‘Social Washing’ and How COVID-19 Has Emphasized the ‘S’ in ESG
While ESG-savvy investors are most likely familiar with “greenwashing,” which refers to the misrepresentation of environmental impact, the term “social washing” has gained new prominence as the investment community evaluates corporations’ responses to the sudden challenges presented by the coronavirus. Social washing refers to statements or policies that make a company appear more socially responsible than it actually is.
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As if investing using environmental, social, and governance (ESG) principles was not murky enough, institutional investors must now differentiate between policies that embody legitimate commitments to employees and communities, and policies that are merely social washing.
The COVID-19 pandemic and the impact of shelter-in-place orders has forced companies to make difficult decisions that can place the interests of their shareholders in conflict with those of their employees and communities. Investors should be mindful of “social washing” when evaluating how a company’s response impacts its ESG profile.
In August 2019, the Business Roundtable announced a new Statement on the Purpose of a Corporation, which included a commitment by 181 CEOs of America’s largest corporations to “lead their companies for the benefits of all stakeholders—customers, employees, suppliers, communities, and shareholders.” While the possibility of a global pandemic bringing societies and economies to a halt was likely not anticipated, the response to the coronavirus from American corporations, including many signatories to the Business Roundtable’s statement, has been a telling indicator of how deeply they are committed to the social element of ESG.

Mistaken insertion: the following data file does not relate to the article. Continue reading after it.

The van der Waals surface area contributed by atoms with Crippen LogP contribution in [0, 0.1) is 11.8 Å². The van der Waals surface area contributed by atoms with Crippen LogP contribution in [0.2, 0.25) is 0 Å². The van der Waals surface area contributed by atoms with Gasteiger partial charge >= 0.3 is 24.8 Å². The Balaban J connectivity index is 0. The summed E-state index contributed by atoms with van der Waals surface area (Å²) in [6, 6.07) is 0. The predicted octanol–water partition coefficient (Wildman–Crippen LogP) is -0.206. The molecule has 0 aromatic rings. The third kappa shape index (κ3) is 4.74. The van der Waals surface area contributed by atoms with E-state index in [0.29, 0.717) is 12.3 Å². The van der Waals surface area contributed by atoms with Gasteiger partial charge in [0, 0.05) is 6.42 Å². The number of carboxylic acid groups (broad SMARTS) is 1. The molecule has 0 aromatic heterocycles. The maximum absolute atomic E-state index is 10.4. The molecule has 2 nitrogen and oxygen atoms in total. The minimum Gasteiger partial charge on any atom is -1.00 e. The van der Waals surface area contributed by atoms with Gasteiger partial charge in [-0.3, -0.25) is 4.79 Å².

Institutional investors should use this opportunity to evaluate a company’s true adherence to social principles. Is it ensuring workers stay safe despite a hit to the bottom line? How is it treating customers affected by the pandemic-induced economic shutdown? If forced to reduce pay, how is it handling the reductions, and are they being equitably shared by top management and rank-and-file workers? Answers to these and similar questions can provide valuable insight into a company’s social commitment.
Some corporations have performed poorly on this test. But countless companies are paying their employees and contractors even as physical locations remain closed, have expanded sick pay and other benefits, are redirecting resources and shifting manufacturing to essential items, and have suspended dividend and share-buyback programs.
The “S” in ESG has long taken a back seat to environmental issues such as climate change as well as corporate governance, partially due to the difficulty of measuring social impact when compared to carbon footprint and energy usage or executive compensation and board diversity. Companies could easily resort to social washing and hide behind a broad policy or public statement to enhance their social responsibility credentials.
However, COVID-19 has provided investors the rare opportunity to evaluate the legitimacy of a company’s prior commitments to social good, and assess that company’s priorities when faced with a sudden and dramatic test. And this is important to evaluate not only from a societal level, but from a financial level. Some companies will come out of this pandemic with positive long-term economic prospects based on their actions in supporting their employees and communities, while others will likely suffer lasting reputational and financial effects.